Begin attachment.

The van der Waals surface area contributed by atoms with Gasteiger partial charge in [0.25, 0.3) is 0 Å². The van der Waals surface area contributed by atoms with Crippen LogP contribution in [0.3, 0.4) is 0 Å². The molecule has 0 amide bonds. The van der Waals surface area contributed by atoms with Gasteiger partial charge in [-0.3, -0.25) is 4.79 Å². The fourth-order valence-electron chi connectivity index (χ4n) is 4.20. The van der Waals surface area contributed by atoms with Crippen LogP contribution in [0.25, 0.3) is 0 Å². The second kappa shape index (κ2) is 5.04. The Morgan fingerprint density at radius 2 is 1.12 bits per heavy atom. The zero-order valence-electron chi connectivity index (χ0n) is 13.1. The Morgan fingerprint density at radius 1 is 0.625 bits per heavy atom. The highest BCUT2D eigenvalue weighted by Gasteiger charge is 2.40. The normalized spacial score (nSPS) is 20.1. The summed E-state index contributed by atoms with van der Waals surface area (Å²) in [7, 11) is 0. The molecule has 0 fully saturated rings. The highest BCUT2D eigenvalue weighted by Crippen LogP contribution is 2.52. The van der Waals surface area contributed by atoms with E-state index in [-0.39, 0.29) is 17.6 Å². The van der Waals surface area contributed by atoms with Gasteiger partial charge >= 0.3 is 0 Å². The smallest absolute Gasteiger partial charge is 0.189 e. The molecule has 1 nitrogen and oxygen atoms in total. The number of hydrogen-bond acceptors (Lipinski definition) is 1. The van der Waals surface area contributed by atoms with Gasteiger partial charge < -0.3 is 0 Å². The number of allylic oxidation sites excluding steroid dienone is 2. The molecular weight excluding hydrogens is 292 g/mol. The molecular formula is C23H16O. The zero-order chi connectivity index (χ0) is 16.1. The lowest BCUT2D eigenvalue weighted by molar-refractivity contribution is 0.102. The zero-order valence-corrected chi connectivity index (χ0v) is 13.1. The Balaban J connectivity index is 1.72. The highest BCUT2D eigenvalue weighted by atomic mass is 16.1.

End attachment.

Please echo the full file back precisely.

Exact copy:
The van der Waals surface area contributed by atoms with Gasteiger partial charge in [0.25, 0.3) is 0 Å². The van der Waals surface area contributed by atoms with Crippen LogP contribution in [0.3, 0.4) is 0 Å². The molecule has 0 amide bonds. The van der Waals surface area contributed by atoms with Gasteiger partial charge in [-0.3, -0.25) is 4.79 Å². The fourth-order valence-electron chi connectivity index (χ4n) is 4.20. The van der Waals surface area contributed by atoms with Crippen LogP contribution in [0.25, 0.3) is 0 Å². The second kappa shape index (κ2) is 5.04. The Morgan fingerprint density at radius 2 is 1.12 bits per heavy atom. The zero-order valence-electron chi connectivity index (χ0n) is 13.1. The Morgan fingerprint density at radius 1 is 0.625 bits per heavy atom. The highest BCUT2D eigenvalue weighted by Gasteiger charge is 2.40. The normalized spacial score (nSPS) is 20.1. The summed E-state index contributed by atoms with van der Waals surface area (Å²) in [7, 11) is 0. The molecule has 0 fully saturated rings. The highest BCUT2D eigenvalue weighted by Crippen LogP contribution is 2.52. The van der Waals surface area contributed by atoms with E-state index in [-0.39, 0.29) is 17.6 Å². The van der Waals surface area contributed by atoms with Gasteiger partial charge >= 0.3 is 0 Å². The smallest absolute Gasteiger partial charge is 0.189 e. The molecule has 1 nitrogen and oxygen atoms in total. The number of hydrogen-bond acceptors (Lipinski definition) is 1. The van der Waals surface area contributed by atoms with Gasteiger partial charge < -0.3 is 0 Å². The number of allylic oxidation sites excluding steroid dienone is 2. The molecular weight excluding hydrogens is 292 g/mol. The molecular formula is C23H16O. The zero-order chi connectivity index (χ0) is 16.1. The lowest BCUT2D eigenvalue weighted by molar-refractivity contribution is 0.102. The zero-order valence-corrected chi connectivity index (χ0v) is 13.1. The Balaban J connectivity index is 1.72. The highest BCUT2D eigenvalue weighted by atomic mass is 16.1.